No moral right to rule us

I’m not a libertarian, but I like libertarians, and I listen to them. My best counterargument is often just a sheepish “people would never accept it”. I think big government fulfills a desire in people, like religion. If we got rid of it, it would just be reinvented, and who knows in what form? I’m just happy my government isn’t trying to kill me, and is run on well-meaning principles. That is rare enough.

Brian Doherty’s Radicals for Capitalism – A Freewheeling History of the American Libertarian Movement surveys the libertarian landscape, highlighting its fascinating thinkers and characters, from near-respectable economists to mystics and hippies. He paints the picture of a movement that is as infuriatingly impractical and stubbornly fractured as communism was, – except not evil, and never in power.

Radicals for Capitalism has only one dark chapter, the story of how Objectivism turned into a cult. Radicals for equality have killed people by the thousands and millions. The worst libertarianism has done is turn bright young people into assholes.

My favourite libertarian thinker remains Friedrich Hayek, whose pragmatic approach makes him relevant to all ideologies. (It also makes him repelling to purist libertarians). It’s bad enough that mainstream parties want the government to be involved in everything, but if they read Hayek (and Hazlitt) they might do it more efficiently.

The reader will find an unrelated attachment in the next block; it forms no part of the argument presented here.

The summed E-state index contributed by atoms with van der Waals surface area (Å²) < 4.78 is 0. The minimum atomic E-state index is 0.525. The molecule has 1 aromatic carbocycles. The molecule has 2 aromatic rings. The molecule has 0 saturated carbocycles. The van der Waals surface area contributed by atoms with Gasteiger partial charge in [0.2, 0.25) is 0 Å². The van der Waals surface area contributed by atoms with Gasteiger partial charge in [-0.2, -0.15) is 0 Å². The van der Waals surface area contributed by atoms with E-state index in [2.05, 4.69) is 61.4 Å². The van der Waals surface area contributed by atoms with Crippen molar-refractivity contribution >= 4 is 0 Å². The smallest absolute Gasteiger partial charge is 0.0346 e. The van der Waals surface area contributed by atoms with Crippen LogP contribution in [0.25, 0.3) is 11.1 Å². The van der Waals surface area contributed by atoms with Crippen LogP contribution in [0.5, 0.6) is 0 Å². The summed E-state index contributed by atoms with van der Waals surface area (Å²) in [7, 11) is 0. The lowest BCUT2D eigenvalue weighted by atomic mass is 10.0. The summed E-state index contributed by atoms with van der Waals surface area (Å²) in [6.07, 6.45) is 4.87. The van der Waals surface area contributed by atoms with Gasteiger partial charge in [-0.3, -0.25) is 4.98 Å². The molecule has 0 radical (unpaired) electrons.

(Correction: I have just been informed that libertarianism is Dead, because it’s to blame for all the banks and governments behaving like idiots. Never mind the above, then. Now how about a blogger bailout?)

2 Responses to No moral right to rule us

  1. palode says:

    I’ve been inspired by libertarian thinkers since I was 14, I think. At about twenty I realized that dogmatic liberatarianism can turn you into a real asshole. Now I don’t know if my stance belongs to any -ism at all. And I don’t care.And I’m calm enough to see that the alternative to a big state is not almost no state. It’s scalable.I’ve heard objectivism is really marginal in Norway, although I’m not quite sure. There’s a political Randism-party called DLF, but they got something like 300 votes last election.

  2. Bjørn Stærk says:

    That’s interesting – a bit surprising, since I place you on the left, but then again maybe not. The most valuable contribution of libertarians is to be skeptical of well-intended government intervention. Social democratic politics is often short-sighted. It treats a symptom, but doesn’t think about the indirect consequences. Hazlitt made that point very well. And Hayek made the important point that no one person has a full picture of the economy. So why are everyone so confident about their policies? A little humility would be useful. This also applies to libertarians – how do they know that a minimal state would _work_? Objectivism is marginal as a movement, but as a cultural phenomenon Ayn Rand is a small but persistent presence. There’s a certain kind of bright teenager who is attracted to her. Few of them make Objectivism their permanent worldview, but Rand is popular enough to be influential. I’ve never read Rand myself, for me it began with Heinlein. I still like him. He wasn’t so concerned with theory, what inspired me was his thoughts on how to live like a free person. I would sum it up as self-reliant tolerance.

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